Look at Wall Street securitization and you find the most notorious con game conjured up by bastards, carefully designed to reap huge profits by turning innocent loans into opium, and selling them as cancer cure. These bastards screw everybody from old pros all the way to little old ladies but escape responsibilities like cowards by using pages of fine prints to game the law.

I hope you can see there is a slight difference between the two.

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By: Pete Cann http://blogs.reuters.com/felix-salmon/2009/10/15/how-securitization-works/comment-page-1/#comment-7965 Thu, 15 Oct 2009 20:59:23 +0000 http://blogs.reuters.com/felix-salmon/2009/10/15/how-securitization-works/#comment-7965 Potato chips. Think potato chips. Step 1 is to legislate that you don’t have to fight tooth and nail to know what’s in what you’re buying; it’s on the label. I would also suggest that only individuals, by dint of being beneficial owners, be allowed to vote at the annual meeting of any corporation.

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By: Mike http://blogs.reuters.com/felix-salmon/2009/10/15/how-securitization-works/comment-page-1/#comment-7961 Thu, 15 Oct 2009 20:12:54 +0000 http://blogs.reuters.com/felix-salmon/2009/10/15/how-securitization-works/#comment-7961 Just perform due diligence like Michael Osinski did with his PA bonds. If your brain can’t handle that, then don’t buy MBS’s.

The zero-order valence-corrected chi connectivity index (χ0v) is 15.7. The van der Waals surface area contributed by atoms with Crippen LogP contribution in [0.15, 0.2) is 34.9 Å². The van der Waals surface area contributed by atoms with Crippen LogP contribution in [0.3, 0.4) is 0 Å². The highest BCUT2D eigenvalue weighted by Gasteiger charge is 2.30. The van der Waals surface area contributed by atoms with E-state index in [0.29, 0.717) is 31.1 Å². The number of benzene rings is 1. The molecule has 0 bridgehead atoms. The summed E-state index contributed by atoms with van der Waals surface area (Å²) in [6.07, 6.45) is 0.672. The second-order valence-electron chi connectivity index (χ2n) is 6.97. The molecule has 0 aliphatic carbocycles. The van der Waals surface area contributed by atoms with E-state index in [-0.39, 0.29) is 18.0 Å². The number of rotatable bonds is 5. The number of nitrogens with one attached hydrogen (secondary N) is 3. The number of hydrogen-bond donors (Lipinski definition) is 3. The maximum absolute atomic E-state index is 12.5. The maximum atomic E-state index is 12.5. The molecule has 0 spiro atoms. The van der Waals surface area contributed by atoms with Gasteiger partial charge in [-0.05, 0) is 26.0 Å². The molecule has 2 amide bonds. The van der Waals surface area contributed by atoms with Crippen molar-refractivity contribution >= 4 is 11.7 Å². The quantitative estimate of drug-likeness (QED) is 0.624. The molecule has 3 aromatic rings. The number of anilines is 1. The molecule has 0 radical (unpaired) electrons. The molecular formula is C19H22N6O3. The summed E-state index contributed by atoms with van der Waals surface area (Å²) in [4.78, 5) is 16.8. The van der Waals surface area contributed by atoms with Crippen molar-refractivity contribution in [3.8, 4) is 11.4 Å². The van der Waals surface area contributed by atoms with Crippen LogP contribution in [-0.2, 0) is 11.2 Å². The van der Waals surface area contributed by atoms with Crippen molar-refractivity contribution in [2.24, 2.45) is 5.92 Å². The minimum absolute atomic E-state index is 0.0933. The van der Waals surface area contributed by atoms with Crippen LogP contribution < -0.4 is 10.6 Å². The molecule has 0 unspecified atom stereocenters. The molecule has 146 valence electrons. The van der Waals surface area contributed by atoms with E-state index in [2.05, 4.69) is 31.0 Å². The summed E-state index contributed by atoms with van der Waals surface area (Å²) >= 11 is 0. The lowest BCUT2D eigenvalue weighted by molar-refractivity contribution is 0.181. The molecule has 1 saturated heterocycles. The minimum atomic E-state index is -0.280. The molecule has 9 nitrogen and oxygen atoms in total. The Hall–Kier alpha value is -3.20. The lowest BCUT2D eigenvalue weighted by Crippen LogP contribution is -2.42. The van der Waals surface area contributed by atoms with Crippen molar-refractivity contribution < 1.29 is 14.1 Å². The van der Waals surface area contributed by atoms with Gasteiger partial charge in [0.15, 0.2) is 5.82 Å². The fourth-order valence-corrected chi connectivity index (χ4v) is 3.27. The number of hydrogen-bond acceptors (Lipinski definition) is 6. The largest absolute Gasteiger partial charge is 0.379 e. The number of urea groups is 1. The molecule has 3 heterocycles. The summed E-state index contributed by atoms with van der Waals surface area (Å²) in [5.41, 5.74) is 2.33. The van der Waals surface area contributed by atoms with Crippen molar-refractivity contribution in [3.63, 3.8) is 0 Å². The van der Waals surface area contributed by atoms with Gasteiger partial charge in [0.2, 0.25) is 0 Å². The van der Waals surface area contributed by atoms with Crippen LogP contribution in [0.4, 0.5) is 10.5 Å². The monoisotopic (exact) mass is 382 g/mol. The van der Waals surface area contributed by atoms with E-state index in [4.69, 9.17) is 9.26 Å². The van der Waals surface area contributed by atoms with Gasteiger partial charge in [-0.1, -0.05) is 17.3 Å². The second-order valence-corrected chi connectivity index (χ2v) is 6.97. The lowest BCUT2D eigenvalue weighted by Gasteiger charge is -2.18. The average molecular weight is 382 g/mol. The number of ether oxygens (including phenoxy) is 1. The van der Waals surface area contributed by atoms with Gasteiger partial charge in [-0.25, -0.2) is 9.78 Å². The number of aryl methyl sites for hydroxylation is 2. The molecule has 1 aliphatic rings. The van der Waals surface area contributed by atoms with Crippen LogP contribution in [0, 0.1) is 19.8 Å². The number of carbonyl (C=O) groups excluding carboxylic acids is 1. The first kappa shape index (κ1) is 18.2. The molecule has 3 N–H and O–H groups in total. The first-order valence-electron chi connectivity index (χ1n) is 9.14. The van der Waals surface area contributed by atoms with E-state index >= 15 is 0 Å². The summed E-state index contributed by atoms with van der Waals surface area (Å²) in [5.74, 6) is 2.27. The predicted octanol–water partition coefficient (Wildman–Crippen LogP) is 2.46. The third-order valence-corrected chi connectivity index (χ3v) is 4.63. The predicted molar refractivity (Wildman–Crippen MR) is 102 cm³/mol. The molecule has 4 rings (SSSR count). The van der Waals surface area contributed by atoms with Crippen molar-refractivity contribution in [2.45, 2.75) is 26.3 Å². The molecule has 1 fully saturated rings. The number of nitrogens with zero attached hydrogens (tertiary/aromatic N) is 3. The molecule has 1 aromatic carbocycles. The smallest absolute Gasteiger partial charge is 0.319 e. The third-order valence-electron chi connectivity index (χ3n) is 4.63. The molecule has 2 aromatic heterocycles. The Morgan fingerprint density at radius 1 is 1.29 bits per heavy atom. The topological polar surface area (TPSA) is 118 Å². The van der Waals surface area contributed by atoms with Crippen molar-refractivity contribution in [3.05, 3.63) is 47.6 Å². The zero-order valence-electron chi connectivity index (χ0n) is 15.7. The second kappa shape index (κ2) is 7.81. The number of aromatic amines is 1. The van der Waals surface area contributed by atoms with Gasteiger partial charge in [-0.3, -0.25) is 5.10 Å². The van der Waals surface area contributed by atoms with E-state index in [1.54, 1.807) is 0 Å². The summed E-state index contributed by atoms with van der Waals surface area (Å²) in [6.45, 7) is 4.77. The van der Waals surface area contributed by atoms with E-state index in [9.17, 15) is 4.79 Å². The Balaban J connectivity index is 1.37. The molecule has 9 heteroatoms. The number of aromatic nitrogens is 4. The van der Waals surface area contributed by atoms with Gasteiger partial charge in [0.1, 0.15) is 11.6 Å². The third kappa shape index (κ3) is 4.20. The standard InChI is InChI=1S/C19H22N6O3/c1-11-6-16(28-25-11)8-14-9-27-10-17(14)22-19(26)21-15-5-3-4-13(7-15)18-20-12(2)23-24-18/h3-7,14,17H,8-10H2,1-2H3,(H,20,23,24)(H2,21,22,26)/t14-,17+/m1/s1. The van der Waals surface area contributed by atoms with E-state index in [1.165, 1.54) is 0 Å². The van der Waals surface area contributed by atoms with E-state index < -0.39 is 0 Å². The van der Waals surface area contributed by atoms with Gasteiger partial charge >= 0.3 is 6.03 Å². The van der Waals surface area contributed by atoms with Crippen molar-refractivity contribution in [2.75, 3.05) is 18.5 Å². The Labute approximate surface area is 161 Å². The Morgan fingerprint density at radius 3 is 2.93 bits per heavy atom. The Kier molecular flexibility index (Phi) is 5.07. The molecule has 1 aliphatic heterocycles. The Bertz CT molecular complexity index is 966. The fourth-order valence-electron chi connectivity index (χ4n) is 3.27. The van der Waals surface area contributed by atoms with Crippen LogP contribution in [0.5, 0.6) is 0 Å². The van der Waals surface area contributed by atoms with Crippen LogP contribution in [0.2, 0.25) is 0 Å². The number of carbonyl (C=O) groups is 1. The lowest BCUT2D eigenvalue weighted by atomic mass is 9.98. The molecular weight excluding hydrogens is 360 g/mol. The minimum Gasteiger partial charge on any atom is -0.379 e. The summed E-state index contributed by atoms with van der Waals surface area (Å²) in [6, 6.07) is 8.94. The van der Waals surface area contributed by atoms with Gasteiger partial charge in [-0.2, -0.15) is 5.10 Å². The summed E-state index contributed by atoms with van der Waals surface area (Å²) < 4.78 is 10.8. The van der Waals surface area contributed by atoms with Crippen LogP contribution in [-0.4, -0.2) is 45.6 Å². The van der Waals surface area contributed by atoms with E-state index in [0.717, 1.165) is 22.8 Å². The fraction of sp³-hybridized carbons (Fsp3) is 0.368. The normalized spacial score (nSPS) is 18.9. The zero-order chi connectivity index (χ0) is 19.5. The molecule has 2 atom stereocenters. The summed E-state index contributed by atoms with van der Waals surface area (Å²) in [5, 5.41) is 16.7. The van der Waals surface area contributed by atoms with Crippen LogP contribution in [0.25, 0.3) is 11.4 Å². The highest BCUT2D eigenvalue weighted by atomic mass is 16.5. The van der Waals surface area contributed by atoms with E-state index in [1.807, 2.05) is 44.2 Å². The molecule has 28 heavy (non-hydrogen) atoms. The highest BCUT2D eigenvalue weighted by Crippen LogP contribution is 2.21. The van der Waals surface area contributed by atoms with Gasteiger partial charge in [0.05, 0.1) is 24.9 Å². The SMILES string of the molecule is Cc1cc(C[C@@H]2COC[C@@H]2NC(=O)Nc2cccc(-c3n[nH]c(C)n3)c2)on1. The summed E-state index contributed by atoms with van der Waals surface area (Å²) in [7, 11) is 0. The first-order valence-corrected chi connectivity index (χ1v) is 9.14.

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By: Structured Products Guy http://blogs.reuters.com/felix-salmon/2009/10/15/how-securitization-works/comment-page-1/#comment-7958 Thu, 15 Oct 2009 19:21:19 +0000 http://blogs.reuters.com/felix-salmon/2009/10/15/how-securitization-works/#comment-7958 Fine. Shut down securitization markets. Have fun getting a low interest rate loan of any kind. No bank wants to keep super long term assets sitting on their balance sheet that have low interest rates. What nonsense. Securitization lets capital get around more freely, and can transfer long term assets to investors who want them. It worked for a long time before the meltdown, and it will work for al ong time after.

Investors need to READ THE PROSPECTUSES of securitizations they buy. The risks are right there to be seen. All of the Subprime MBS had detailed stratifications available to ALL who invested in them. It’s not very hard to see from reading them that if housing prices go down that these borrowers won’t be able to refi and will subsequently default. In the end, almost everyone made the assumption that housing prices would go up. This includes Liberal and conservative legislators, financial journalist, Nobel Prize winning economists, Ivy League B-School teachers. This was not a notion that Wall Street could have invented by itself. If you take this out on securitizations, you’ll end up punishing consumers in the end, as much of proposed financial regulation ends up doing.